Religion, Poverty and the Group of Twenty

The G20 summit, which will take place in London on April 2nd, will bring together world leaders representing 85% of the world’s output to discuss issues affecting the international financial system. The goal of this summit is to encourage world leaders to make three committments:

  • First, to take whatever action is necessary to stabilize financial markets and enable families and businesses to get through the recession.
  • Second, to reform and strengthen the global financial and economic system to restore confidence and trust.
  • Third, to put the global economy on track for sustainable growth.

ALeqM5j5fKnElrF_5r_V3v3WDsImRK6Wng.jpgThis week, religious leaders in Britain urged the G20 leaders not to forget their commitments to the world’s poorest people in the current economic crisis. In a joint statement, they quoted World Bank figures suggesting 53 million more people may fall into absolute poverty as a result of the crisis, and said the world’s leaders have a duty to help them.

In a communiqu issued in advance of next week’s G20 meeting in London, they call on political leaders to consider the moral issues at the root of the current financial crisis, and to pay special attention to the needs of poor, marginalised and vulnerable people: “to forget their needs would be to compound regrettable past failures with needless future injustices”. [link]

While acknowledging the complexity of the challenge facing politicians, the statement called on the leaders to restore “that lost sense of balance between the requirements of market mechanisms that help deliver increased prosperity, and the moral requirement to safeguard human dignity, regardless of economic or social category“. The statement is signed by Archbishop of Canterbury Rowan Williams, Chief Rabbi Jonathan Sacks and representatives of Muslim, Sikh, Catholic, Hindu and Buddhist communities.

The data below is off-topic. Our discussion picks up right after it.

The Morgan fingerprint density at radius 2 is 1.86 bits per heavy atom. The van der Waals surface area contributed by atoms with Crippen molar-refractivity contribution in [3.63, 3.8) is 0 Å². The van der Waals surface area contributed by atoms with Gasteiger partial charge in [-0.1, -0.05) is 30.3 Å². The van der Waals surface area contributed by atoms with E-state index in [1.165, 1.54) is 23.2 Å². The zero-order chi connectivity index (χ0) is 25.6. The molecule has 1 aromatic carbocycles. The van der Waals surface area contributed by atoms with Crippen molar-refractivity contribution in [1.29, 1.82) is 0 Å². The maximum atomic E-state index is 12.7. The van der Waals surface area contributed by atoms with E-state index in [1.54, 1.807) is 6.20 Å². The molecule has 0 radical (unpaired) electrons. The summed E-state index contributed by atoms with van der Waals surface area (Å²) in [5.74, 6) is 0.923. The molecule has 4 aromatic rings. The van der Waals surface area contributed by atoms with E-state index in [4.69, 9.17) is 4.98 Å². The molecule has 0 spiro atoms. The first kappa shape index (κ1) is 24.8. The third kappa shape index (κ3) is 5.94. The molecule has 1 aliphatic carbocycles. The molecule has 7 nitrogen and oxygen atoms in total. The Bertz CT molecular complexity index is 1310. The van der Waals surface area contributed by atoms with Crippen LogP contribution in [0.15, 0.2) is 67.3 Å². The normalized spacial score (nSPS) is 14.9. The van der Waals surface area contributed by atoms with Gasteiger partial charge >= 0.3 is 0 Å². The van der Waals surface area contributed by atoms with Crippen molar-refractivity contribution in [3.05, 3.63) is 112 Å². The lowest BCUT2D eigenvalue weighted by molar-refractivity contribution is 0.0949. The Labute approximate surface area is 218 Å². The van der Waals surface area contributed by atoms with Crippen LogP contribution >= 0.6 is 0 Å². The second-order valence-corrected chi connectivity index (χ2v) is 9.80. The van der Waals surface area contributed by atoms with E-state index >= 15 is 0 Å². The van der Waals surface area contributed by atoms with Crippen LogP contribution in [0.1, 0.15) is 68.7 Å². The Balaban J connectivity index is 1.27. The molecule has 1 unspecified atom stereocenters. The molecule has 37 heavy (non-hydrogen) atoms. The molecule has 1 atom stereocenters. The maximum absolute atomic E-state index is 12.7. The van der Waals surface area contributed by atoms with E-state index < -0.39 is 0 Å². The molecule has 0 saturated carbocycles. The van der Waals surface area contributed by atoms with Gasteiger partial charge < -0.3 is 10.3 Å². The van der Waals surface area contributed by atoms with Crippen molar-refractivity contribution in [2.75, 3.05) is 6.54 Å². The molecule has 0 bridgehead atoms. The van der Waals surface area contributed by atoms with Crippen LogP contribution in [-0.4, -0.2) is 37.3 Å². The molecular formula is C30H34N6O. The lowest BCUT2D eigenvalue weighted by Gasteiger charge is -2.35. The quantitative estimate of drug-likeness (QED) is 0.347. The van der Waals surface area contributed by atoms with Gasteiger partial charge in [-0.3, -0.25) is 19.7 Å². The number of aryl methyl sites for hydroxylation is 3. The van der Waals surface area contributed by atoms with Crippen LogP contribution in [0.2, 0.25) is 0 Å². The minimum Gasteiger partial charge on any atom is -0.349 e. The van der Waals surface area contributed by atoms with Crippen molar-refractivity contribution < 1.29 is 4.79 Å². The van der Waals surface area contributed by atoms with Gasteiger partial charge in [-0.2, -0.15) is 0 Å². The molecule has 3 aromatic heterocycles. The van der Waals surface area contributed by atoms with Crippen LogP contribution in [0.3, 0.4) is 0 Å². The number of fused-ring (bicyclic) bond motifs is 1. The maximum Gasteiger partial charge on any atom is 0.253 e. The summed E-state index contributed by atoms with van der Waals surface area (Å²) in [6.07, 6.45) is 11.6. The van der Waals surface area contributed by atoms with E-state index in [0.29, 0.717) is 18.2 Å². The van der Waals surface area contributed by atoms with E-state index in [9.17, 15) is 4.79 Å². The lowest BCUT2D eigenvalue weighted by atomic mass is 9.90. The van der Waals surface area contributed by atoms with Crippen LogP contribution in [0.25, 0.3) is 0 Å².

In addition, there will be a focus on delivering ‘real help’ to tackle unemployment by helping get people into work, provide support for the most vulnerable and prioritize skills needed for the future.

Harcharan Singh, an official at India’s Department of Labour and Employment, said that while economic slump had hit India’s export and construction sectors most others had been immune. Asked what he wanted world leaders to deliver on 2 April, he said: ‘At the London Summit we would prefer to stress that workers should get employment in the formal sector not in the informal sector on temporary basis and contract basis’. [link]

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President Obama will be meeting with Prime Minister Manmohan Singh on April 2nd on the sidelines of the G20 summit.


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8 Responses to “Religion, Poverty and the Group of Twenty”

  1. sonny says:

    the G8 and now G20 meetings have mostly served to protect the interests of the global elite and multinational corporations. it's good to see religious leaders calling for something better from the G20, but we're gonna need a whole different paradigm for actual change to be made. thousands are in the streets of london this week expressing their voices…
    http://www.cnn.com/2009/WORLD/europe/03/28/g20.pr

  2. sonny says:

    the G8 and now G20 meetings have mostly served to protect the interests of the global elite and multinational corporations. it’s good to see religious leaders calling for something better from the G20, but we’re gonna need a whole different paradigm for actual change to be made. thousands are in the streets of london this week expressing their voices…
    http://www.cnn.com/2009/WORLD/europe/03/28/g20.protests.saturday/index.html

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